- Dividend Yield: When a stock’s price is compared to its dividend yield, the dividend yield is the amount of profit provided to the stock’s owner. As a stock owner, your major goal should be to prioritize equities that can give you a lot of dividends while also giving you a good yield, which will justify why you bought them in the first place. Zenith Bank, a dividend-paying company on the NSE, has given a yield of 10-13 percent to investors every year for the past five years.
- Earnings Per Share (EPS): The earnings per share of a stock shows the profits connected with that stock for each outstanding share in a given year (that is, all company stocks made public). When picking a stock, it is critical that it is lucrative and has been profitable for a long time; otherwise, there is no purpose in holding it in the first place.
- Price to Earnings Ratio: The price to earnings ratio shows how much you have to pay for each earnings per share of a stock you want to buy. When purchasing a stock, it is rational to select one that strikes the correct balance between the firm’s market price and the earnings it generates per share. As a stock owner, your job is to avoid pricey stocks that are overvalued in relation to their earnings and instead look for undervalued and underpriced stocks that will give you the best return on investment.
- Book Value Per Share (BVPS): The book value per share (BVPS) shows a stock’s genuine value. After liabilities and debt have been subtracted from assets, the book value is what is left. As a stock owner, it is critical to identify and choose stocks with high book value, as this represents a stock’s true worth once obligations and debt are factored out.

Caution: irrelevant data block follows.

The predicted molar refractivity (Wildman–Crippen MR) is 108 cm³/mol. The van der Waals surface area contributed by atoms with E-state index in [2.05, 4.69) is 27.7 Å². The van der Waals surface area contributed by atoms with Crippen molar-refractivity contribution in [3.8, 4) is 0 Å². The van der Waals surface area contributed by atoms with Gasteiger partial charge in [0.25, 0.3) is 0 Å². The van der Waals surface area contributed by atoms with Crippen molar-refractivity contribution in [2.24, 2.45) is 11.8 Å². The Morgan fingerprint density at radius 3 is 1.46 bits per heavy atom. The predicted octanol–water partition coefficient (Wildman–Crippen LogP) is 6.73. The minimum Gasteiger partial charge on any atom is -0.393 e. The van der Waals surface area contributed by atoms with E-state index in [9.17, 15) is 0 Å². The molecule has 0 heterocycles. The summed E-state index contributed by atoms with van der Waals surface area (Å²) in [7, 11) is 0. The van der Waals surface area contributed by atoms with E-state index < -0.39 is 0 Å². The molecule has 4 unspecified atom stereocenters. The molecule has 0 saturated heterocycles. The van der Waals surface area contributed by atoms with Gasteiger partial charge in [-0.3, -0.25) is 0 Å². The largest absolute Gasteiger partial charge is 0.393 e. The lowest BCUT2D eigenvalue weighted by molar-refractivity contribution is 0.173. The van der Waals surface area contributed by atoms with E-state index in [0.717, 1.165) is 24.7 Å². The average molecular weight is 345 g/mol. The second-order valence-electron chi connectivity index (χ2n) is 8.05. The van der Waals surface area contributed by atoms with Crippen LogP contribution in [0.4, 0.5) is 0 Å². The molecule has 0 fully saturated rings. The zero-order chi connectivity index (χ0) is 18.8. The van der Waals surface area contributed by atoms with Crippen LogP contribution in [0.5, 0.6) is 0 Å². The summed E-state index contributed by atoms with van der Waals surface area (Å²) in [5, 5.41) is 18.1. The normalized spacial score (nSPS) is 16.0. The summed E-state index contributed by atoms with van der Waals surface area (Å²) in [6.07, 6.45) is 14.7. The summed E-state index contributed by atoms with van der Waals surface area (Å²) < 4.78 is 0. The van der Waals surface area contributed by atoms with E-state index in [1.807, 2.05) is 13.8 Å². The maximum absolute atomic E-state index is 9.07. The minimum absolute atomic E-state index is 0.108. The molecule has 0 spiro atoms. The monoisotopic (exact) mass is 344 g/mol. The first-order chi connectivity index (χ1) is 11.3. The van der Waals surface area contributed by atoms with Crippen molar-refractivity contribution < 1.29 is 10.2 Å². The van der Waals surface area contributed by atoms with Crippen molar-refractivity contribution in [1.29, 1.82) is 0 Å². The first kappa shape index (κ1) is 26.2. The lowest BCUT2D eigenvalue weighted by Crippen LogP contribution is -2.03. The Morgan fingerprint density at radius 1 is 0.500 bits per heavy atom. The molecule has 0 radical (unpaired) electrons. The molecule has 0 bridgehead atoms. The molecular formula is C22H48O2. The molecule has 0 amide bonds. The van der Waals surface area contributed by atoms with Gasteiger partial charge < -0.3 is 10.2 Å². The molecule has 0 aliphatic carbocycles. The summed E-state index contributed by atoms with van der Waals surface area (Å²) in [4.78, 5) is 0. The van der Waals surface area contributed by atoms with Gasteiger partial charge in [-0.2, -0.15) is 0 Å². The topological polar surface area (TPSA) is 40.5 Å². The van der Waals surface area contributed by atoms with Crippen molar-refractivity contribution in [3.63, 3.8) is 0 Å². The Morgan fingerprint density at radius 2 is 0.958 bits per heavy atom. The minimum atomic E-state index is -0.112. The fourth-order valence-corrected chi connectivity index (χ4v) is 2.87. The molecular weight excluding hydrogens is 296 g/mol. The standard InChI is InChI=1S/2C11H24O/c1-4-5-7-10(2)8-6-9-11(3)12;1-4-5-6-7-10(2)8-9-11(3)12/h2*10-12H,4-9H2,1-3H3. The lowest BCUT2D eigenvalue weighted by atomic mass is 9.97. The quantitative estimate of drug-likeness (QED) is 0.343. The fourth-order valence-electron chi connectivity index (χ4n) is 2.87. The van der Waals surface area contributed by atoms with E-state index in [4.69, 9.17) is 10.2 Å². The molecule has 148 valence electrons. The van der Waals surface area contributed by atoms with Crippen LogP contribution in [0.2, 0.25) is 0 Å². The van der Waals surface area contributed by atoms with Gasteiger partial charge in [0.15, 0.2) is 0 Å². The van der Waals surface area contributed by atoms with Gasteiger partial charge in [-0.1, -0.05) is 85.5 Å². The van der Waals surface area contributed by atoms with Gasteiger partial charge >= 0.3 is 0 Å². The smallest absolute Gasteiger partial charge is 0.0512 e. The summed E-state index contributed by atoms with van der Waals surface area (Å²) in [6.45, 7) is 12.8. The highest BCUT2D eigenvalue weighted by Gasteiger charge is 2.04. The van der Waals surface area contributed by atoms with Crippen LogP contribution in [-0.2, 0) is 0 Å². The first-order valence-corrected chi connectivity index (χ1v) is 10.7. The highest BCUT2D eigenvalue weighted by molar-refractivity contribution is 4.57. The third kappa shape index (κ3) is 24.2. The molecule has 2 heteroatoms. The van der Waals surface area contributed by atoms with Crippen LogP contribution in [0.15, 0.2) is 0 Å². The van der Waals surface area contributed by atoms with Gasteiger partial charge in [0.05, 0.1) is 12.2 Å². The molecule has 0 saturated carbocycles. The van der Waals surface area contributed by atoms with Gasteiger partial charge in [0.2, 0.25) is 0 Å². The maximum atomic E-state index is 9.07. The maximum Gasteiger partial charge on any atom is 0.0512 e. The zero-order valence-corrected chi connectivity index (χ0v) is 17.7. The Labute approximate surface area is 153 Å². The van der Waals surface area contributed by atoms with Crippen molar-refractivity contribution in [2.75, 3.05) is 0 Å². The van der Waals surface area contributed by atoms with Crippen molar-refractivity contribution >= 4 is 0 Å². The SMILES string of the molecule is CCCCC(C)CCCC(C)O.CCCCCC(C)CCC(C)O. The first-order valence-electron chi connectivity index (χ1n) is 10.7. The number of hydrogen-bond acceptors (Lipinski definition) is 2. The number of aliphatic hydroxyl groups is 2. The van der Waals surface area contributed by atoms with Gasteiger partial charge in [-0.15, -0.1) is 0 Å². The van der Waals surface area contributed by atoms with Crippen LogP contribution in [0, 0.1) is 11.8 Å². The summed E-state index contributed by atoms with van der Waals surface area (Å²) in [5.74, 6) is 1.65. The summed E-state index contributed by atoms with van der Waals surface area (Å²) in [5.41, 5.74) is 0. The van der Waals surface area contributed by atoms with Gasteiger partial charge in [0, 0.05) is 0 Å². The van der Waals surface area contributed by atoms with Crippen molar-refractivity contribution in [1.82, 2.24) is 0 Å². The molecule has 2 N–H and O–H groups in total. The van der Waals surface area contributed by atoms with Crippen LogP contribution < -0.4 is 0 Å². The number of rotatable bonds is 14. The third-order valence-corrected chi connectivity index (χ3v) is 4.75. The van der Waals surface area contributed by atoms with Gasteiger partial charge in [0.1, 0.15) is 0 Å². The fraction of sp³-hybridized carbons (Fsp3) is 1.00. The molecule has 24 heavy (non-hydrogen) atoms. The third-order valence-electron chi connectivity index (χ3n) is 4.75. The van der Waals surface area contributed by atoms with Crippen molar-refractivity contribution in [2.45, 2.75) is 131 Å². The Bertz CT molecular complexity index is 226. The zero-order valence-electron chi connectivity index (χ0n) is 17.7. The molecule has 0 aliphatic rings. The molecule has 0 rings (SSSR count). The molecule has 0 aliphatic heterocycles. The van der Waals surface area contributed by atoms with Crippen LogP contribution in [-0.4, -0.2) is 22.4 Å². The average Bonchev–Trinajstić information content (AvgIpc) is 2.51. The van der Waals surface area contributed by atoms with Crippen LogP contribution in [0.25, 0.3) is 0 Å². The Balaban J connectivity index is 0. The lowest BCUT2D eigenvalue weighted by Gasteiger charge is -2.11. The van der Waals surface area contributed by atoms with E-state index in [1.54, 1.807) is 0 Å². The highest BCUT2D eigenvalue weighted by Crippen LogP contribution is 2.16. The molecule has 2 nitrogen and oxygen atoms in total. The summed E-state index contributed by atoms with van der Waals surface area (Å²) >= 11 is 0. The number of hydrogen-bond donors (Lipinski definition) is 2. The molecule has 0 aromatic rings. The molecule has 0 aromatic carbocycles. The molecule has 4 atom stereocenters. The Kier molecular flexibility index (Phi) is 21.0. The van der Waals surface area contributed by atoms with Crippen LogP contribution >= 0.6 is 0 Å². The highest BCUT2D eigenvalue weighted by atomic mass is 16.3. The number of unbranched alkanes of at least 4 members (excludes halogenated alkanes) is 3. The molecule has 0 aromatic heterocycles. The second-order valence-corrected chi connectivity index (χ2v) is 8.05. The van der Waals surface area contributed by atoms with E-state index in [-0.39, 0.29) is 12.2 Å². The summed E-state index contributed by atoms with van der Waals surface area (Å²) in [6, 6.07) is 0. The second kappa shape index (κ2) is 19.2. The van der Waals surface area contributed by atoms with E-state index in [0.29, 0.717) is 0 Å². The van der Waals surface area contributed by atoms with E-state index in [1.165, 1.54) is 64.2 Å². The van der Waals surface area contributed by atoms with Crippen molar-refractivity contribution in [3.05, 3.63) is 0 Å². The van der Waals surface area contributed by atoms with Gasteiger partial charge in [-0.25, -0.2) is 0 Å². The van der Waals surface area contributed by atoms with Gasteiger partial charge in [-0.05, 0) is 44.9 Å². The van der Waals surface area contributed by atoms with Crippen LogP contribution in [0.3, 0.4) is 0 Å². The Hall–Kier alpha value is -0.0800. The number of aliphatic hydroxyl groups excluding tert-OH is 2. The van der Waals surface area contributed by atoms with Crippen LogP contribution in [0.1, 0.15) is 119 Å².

- Free Cash Flow Per Share: Cash flow is the heart of any business, so a company that cannot generate enough of it will inevitably fold up. As a stock investor, your goal should be to value and choose firms that have a lot of free cash flow, not just cash flow. After capital expenditures such as equipment and property have been deducted, free cash flow is the remaining cash flow. A stock that consistently generates enough free cash flow is healthy and deserves your money.
- Debt to Asset Ratio: When it comes to stock ownership, one of the most important things to remember is that a company’s debt should never exceed its assets. A stock’s debt to asset ratio displays how much debt it has in comparison to its assets. As a general guideline, the stocks you should own should have a ratio of less than one, and any stock with a high debt-to-asset ratio should be avoided.
As a Millennial or Gen Z, you now have a simple framework/clear foundation from which you may correctly appraise and select stocks using the information above. When analyzing a stock you want to acquire, it is critical to use a bottom-up strategy and make sure you compare the stock to its historical data, competition data, and economic data.
Stock ownership is an important aspect of building wealth, and the information provided above will help you get started on your path to riches on the stock market today.